Christian Auto Dealership Granted Temporary Exemption from Obamacare Abortion Pill Mandate

Car Dealership pdHASTINGS, Minn. — A Christian automotive dealership in Minnesota has been granted a temporary exemption from the abortion pill mandate in Obamacare until the U.S. Supreme Court decides the Hobby Lobby case in June.

As previously reported, The Liberty Institute of Plano, Texas filed suit last month on behalf of Hastings Automotive, Inc. and Hastings Chrysler Center, along with their owner, Doug Erickson, who is a Christian. The organization notes that Erickson’s beliefs as a Christian prevent him from being involved in acts that destroy human life.

“Plaintiffs base their challenge on their sincerely held religious belief that life begins at conception and certain of the FDA-approved contraceptive methods, such as emergency contraceptives Plan B and ella, as well as certain intrauterine devices (‘IUDs’), can destroy a human embryo,” the federal complaint outlined. “Plaintiffs believe that it is immoral and sinful for them to provide a group health plan that includes coverage for such contraceptive methods.”

Erickson’s dealership includes an on-site pastor and regular voluntary prayer meetings, and the business also financially supports Total Life Care Centers in Minnesota, which are multi-site pregnancy care centers that help abortion-minded women choose life.

“Erickson characterizes the work he does through the dealerships as ‘marketplace ministry,’ by which he seeks to serve Christ first and foremost and show the light of Christ to those with whom he comes in contact, such as customers and employees,” the lawsuit explained. “Since Erickson dedicated the dealerships to Christ, Plaintiffs have seen a marked improvement in customer satisfaction, employee engagement, and business performance.”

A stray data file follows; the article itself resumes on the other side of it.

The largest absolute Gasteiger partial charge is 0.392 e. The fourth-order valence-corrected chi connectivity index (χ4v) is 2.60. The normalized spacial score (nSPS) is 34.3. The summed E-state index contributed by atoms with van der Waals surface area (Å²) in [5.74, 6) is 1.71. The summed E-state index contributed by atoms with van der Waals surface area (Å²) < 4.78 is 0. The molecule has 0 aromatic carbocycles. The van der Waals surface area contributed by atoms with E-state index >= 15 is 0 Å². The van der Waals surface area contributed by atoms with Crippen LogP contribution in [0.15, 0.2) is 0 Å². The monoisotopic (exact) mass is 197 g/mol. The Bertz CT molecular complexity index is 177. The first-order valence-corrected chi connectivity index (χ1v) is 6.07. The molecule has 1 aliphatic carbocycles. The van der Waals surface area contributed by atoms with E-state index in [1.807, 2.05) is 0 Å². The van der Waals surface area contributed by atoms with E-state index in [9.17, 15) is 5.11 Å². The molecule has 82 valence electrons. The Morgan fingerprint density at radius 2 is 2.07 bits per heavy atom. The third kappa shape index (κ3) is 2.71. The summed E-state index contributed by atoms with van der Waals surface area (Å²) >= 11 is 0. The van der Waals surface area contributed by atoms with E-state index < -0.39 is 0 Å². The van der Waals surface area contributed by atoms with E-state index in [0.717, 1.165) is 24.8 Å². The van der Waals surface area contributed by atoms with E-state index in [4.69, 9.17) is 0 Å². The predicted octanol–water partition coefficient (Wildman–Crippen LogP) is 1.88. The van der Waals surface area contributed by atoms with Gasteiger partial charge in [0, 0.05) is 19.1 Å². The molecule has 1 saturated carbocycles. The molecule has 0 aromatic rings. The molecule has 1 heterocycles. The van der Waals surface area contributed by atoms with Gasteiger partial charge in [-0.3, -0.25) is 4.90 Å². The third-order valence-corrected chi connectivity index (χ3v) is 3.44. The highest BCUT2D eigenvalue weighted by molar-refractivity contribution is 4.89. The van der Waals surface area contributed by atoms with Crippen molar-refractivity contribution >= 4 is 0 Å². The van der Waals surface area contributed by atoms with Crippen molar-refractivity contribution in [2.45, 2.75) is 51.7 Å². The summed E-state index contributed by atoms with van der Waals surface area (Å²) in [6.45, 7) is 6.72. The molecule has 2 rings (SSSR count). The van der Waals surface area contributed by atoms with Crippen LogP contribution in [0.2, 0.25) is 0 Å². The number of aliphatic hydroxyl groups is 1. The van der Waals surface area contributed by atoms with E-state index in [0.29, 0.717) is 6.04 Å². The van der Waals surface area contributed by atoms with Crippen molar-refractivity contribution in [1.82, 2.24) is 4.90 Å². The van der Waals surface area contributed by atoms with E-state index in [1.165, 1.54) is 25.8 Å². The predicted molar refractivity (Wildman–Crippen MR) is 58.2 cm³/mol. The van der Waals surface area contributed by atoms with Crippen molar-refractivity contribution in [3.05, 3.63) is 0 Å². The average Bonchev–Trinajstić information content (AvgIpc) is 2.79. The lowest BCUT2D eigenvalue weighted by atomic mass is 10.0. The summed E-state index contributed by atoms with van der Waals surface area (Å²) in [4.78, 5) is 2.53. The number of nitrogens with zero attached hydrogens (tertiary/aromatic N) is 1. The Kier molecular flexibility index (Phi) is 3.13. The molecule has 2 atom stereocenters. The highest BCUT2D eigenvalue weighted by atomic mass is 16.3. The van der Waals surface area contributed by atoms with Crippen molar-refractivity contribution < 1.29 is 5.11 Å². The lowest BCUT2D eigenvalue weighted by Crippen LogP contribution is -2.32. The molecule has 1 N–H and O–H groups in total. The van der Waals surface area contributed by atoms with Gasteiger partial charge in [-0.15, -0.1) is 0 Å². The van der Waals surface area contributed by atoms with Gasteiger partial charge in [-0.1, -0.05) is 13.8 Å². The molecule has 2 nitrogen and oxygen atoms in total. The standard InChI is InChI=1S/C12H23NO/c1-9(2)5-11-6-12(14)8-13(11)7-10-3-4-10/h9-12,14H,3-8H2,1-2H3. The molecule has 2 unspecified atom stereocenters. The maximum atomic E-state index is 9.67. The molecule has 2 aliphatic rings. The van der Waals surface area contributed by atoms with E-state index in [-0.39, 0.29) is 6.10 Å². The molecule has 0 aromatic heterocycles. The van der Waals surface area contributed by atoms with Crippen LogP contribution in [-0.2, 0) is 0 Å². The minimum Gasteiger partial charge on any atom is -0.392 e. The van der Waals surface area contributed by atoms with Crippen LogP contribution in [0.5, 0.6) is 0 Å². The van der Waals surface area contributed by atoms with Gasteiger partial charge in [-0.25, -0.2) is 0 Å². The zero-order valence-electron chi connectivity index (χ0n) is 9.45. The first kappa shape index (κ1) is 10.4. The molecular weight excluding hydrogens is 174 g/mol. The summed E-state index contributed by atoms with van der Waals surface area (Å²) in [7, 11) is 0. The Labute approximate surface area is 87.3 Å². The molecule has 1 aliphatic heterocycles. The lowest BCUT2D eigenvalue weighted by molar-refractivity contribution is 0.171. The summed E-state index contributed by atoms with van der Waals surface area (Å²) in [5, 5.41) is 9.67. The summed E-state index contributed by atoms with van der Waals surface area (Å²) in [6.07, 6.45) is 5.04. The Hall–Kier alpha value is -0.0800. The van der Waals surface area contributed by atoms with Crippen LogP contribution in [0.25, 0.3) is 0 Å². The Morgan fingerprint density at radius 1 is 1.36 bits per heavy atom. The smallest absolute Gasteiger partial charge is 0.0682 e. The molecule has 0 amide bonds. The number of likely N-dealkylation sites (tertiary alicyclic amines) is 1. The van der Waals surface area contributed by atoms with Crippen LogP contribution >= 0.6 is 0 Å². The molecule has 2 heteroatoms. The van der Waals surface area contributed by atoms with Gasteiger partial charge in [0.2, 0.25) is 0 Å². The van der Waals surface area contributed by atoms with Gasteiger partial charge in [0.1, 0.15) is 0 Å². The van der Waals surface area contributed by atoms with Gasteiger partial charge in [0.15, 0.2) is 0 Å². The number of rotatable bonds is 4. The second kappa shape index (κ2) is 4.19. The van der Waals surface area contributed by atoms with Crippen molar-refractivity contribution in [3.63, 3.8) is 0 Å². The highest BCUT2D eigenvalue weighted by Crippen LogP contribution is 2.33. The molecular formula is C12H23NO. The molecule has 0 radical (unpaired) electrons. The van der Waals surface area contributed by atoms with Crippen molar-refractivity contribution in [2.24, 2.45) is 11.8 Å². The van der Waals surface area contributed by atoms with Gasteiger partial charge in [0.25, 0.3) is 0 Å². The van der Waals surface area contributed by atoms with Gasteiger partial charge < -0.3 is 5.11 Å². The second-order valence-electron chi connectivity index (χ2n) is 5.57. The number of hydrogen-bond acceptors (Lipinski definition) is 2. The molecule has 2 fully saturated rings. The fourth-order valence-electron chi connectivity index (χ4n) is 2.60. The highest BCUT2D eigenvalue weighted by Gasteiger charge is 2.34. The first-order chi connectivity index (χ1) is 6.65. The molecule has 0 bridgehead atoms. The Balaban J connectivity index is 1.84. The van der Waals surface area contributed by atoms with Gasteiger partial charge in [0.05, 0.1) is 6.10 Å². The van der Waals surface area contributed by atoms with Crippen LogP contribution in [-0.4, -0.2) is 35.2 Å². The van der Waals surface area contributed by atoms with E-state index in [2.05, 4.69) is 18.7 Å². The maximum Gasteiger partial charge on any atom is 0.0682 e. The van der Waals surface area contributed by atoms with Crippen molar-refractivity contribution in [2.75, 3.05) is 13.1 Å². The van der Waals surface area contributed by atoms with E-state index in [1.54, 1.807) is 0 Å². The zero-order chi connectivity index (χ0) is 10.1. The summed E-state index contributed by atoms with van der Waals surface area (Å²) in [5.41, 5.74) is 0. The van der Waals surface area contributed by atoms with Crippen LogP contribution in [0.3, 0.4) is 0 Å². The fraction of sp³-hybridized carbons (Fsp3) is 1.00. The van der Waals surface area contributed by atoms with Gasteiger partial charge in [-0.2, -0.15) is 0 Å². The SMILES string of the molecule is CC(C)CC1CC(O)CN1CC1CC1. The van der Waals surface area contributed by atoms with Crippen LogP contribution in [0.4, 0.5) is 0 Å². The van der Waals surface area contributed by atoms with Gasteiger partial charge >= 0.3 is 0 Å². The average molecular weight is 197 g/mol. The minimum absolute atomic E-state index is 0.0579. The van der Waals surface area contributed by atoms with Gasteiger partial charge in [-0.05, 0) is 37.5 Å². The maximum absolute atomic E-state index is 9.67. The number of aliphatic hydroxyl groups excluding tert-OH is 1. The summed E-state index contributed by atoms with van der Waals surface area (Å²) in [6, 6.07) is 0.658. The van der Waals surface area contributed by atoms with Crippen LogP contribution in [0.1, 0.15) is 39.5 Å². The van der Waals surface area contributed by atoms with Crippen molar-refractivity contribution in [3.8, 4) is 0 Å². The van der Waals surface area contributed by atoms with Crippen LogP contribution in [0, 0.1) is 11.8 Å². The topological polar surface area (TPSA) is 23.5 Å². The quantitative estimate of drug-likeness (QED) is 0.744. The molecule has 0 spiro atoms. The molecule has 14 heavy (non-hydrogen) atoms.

On Monday, the Liberty Institute formally announced that the federal government had officially agreed not to enforce the contraceptive mandate in regard to Hastings Automotive—at least until the Supreme Court ultimately rules whether exemptions for non-profit businesses are permissible.

“We are grateful that the United States Department of Justice agreed to temporarily refrain from enforcing a portion of the law that we believe would force Mr. Erickson to give up his freedom when doing business,” Jeremy Dys, Senior Counsel for the Liberty Institute, said in a statement. “We hope the Supreme Court of the United States will agree that every American should be free to live and work according to their beliefs and without fear of punishment by their government.”

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The agreement was reflected in a court ruling from U.S. District Judge Paul A. Magnuson, who granted Erickson’s motion to stay the mandate and all further proceedings until the nation’s highest court issues its decision in the Hobby Lobby case.

As previously reported, the Supreme Court heard argument on Tuesday surrounding the popular craft chain, as well as a challenge from Conestoga Wood Specialties Corporation, a Mennonite-owned kitchen cabinet company. The nine justices appeared to be divided over whether for-profit businesses should be granted exemptions for religious purposes. According to reports, the female justices were more skeptical of allowing the exemption, while the male justices seemed to lean more in favor of accommodating the religious beliefs of corporations.

A ruling is expected in June, and could have significant impact on the rights of religious-owned businesses to practice their faith in the workplace.


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  • John Sawyer

    I understand the employer’s position, but what about the religious rights of employees whose beliefs may differ with those of their employer?